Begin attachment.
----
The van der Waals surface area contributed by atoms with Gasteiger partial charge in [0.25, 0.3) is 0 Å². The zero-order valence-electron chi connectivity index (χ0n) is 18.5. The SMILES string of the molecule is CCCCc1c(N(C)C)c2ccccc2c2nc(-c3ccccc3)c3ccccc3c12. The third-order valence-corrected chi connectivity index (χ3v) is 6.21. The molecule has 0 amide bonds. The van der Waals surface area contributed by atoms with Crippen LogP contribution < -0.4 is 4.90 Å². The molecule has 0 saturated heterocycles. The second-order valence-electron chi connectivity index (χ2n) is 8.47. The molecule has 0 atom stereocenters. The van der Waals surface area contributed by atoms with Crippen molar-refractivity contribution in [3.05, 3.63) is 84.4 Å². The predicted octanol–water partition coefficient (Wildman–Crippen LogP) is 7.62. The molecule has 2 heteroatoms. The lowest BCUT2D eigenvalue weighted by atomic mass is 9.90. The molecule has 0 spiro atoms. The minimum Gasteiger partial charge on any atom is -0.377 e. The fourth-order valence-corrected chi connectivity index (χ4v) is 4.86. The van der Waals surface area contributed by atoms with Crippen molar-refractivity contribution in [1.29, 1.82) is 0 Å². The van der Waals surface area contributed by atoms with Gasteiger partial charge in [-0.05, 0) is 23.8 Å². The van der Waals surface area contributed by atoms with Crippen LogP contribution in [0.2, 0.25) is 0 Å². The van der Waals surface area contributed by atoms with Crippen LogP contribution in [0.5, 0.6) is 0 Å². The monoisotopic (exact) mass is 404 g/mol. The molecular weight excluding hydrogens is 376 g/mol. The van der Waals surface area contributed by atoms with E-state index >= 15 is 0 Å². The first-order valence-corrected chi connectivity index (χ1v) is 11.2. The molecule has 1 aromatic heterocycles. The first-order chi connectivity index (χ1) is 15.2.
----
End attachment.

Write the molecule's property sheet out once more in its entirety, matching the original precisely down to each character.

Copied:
The van der Waals surface area contributed by atoms with Gasteiger partial charge in [0.25, 0.3) is 0 Å². The zero-order valence-electron chi connectivity index (χ0n) is 18.5. The SMILES string of the molecule is CCCCc1c(N(C)C)c2ccccc2c2nc(-c3ccccc3)c3ccccc3c12. The third-order valence-corrected chi connectivity index (χ3v) is 6.21. The molecule has 0 amide bonds. The van der Waals surface area contributed by atoms with Crippen LogP contribution < -0.4 is 4.90 Å². The molecule has 0 saturated heterocycles. The second-order valence-electron chi connectivity index (χ2n) is 8.47. The molecule has 0 atom stereocenters. The van der Waals surface area contributed by atoms with Crippen molar-refractivity contribution in [3.05, 3.63) is 84.4 Å². The predicted octanol–water partition coefficient (Wildman–Crippen LogP) is 7.62. The molecule has 2 heteroatoms. The lowest BCUT2D eigenvalue weighted by atomic mass is 9.90. The molecule has 0 spiro atoms. The minimum Gasteiger partial charge on any atom is -0.377 e. The fourth-order valence-corrected chi connectivity index (χ4v) is 4.86. The van der Waals surface area contributed by atoms with Crippen molar-refractivity contribution in [1.29, 1.82) is 0 Å². The van der Waals surface area contributed by atoms with Gasteiger partial charge in [-0.05, 0) is 23.8 Å². The van der Waals surface area contributed by atoms with Crippen LogP contribution in [0.2, 0.25) is 0 Å². The van der Waals surface area contributed by atoms with Crippen LogP contribution in [0.5, 0.6) is 0 Å². The monoisotopic (exact) mass is 404 g/mol. The molecular weight excluding hydrogens is 376 g/mol. The van der Waals surface area contributed by atoms with E-state index >= 15 is 0 Å². The first-order valence-corrected chi connectivity index (χ1v) is 11.2. The molecule has 1 aromatic heterocycles. The first-order chi connectivity index (χ1) is 15.2.